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Home Article Listing What's new in Chapter 2? Application Basics: Part 1 of 2

What's new in Chapter 2? Application Basics: Part 1 of 2

This chapter of Palm webOS Rough Cuts by O'Reilly covers installing the Mojo SDK, creating a new project and customizing critical application components. It begins a walkthrough of the development of an RSS reader application that utilizes many features of the webOS framework and will be developed in this and subsequent chapters of the book.

This chapter covers a lot of the same material that was presented during the first official tutorial presented during the developer webcast with Mitch Allen, so we won't repeat it here. Instead, we'll look at some of the new concepts and language elements that are introduced. If you haven't yet gone through that tutorial, we recommend you do so before continuing.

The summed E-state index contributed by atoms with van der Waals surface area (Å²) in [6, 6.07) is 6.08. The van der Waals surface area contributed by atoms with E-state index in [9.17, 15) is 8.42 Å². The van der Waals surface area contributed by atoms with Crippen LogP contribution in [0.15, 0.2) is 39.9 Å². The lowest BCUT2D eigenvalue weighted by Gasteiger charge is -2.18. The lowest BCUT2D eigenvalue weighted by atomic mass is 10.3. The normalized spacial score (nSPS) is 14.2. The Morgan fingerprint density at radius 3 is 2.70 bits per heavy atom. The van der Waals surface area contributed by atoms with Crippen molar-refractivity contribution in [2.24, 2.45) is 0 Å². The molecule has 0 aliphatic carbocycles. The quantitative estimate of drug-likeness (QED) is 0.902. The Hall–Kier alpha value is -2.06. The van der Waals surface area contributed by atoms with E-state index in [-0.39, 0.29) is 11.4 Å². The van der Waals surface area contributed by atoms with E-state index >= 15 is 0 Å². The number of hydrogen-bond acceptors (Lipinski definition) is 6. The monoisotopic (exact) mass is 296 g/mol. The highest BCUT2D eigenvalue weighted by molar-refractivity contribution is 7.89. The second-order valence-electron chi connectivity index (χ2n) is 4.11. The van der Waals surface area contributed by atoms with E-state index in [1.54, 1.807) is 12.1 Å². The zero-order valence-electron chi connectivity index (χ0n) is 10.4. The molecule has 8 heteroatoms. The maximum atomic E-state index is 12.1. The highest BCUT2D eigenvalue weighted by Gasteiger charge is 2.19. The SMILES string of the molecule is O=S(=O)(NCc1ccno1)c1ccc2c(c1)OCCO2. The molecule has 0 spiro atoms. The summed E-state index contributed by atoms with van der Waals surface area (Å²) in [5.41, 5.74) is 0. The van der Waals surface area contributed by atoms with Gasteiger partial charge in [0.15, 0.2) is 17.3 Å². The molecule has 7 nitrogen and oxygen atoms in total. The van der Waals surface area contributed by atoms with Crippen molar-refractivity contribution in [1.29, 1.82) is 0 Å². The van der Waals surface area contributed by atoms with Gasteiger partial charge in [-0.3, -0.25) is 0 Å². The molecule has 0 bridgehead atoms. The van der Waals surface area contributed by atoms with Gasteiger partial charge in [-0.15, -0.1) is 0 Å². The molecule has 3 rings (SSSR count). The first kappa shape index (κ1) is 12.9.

Chapter 2 starts off with Palm reinforcing that webOS is a "great environment for building applications".  They suggest that web development languages combined with access to native services and local data makes a "powerful and productive" platform that "even" Java and C/C++ developers will find fun and exciting. The development environment will also feel familiar to because there is a "robust" API for UI elements, db queries, and other system calls. The "only difference" is that the programming language is Javascript and the UI is generated with HTML and CSS. They really want to shake off the idea that webOS apps will be just "web gadgets and spinners". [From what we've seen so far, we have to agree. The majority of the best-selling apps on other platforms (aside from advanced games) could probably be built easily using the functionality we've seen so far in webOS.]